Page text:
Silvia Coggin, CPC
Author and Founder of NotJustCooking.com

 

Memories

We are like a book. The pages are our memories, and we can browse through them whenever we wish to do so. Some memories leave a smile on our face when we relive those happy moments, while others might make us melancholic, sad or even angry.

Like watching a kaleidoscope, we can float from one scene to the next, reliving different parts of our lives. When unhappy moments come along, and we feel anger or resentment, we might consider this an excellent time to change our focus. Feel the anger, feel the frustration, forgive yourself and others, and then let the negative memories float away forever. Troubled memories can be a stepping stone to future growth, as long as we don’t get blocked by them. Memories can provide an opportunity to grow and may bring us closer to the life we want to live.

Happy memories are like walking in a beautiful park or sitting on a picturesque beach. Enjoying those blessed moments brings joy and wellbeing.  They are a healing balm making us well again. You can visit those joyful memories any time. Take a few quiet moments and let your thoughts flow towards them.

On the other hand, you need to remember that unhappy memories can negatively influence and change your whole life. You might not be aware of the anger you still harbor, or the resentment you have towards the people who were part of these unhappy events. I have worked extensively on my painful memories, and for me, it usually comes down to accepting the people involved for who they were. I don’t have to like them, but I have to accept them. The closer the person is to you, the more difficult it becomes. I remember vividly the time when I asked one of my teachers, “Why doesn’t she love me”? He looked at me and then asked, “Do you love her”? I thought I did but painfully realized, that I was hiding behind loving her because it was what I was supposed to feel. In reality, I did not accept her who she was and when I finally reached that acceptance without judgment or criticism, I was able to let the anger and resentment go and drift into a comfortable, although distant, relationship. It was a painful and beneficial experience. Did I love her? Can one love without accepting? There are many unanswered questions, but I do not dwell on them anymore. I made peace within, and that’s what I was seeking.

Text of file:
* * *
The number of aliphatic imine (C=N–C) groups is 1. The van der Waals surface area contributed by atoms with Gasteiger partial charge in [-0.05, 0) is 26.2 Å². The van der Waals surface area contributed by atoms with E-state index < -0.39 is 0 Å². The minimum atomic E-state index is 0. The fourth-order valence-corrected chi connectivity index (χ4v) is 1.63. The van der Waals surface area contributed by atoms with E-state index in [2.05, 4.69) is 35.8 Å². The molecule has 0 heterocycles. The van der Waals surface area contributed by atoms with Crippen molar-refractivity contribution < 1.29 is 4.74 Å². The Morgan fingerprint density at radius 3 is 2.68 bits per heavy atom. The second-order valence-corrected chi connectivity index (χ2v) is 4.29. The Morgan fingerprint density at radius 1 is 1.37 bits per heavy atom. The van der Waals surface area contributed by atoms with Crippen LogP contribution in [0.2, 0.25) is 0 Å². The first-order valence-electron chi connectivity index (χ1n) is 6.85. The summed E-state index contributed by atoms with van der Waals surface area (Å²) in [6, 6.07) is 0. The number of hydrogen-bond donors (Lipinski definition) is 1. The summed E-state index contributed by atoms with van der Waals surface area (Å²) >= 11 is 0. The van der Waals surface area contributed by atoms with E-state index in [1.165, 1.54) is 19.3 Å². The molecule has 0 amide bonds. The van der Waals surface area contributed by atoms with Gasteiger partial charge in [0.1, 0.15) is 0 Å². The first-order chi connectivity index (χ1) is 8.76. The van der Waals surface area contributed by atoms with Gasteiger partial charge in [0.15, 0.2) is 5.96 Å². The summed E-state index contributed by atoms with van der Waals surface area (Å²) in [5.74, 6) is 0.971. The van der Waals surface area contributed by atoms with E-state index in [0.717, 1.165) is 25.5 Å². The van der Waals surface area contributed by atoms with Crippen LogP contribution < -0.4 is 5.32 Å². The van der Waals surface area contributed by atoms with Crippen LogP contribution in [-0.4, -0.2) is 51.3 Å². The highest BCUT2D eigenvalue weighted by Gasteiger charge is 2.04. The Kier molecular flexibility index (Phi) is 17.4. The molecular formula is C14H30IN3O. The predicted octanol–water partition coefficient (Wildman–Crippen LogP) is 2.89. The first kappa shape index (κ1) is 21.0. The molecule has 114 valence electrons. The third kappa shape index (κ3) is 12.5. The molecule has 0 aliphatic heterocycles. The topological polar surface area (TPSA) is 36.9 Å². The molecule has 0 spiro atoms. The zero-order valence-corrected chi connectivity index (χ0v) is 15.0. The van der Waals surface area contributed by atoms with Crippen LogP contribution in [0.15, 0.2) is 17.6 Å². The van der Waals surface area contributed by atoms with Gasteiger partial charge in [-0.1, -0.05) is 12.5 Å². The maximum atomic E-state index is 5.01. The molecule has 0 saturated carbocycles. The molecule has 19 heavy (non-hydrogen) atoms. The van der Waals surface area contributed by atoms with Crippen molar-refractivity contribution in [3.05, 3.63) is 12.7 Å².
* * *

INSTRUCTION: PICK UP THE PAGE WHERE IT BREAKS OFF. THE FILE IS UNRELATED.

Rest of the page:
Memories are powerful. They can bring joy and happiness, or they can cause pain and sadness. You are in control, and only you can decide how you feel about unhappy memories. I try to render them neutral; they are still unhappy, but there are no emotions attached.

Silvia Coggin, CPC
Author and Founder of NotJustCooking.com

 

Creating and Cherishing Happy Memories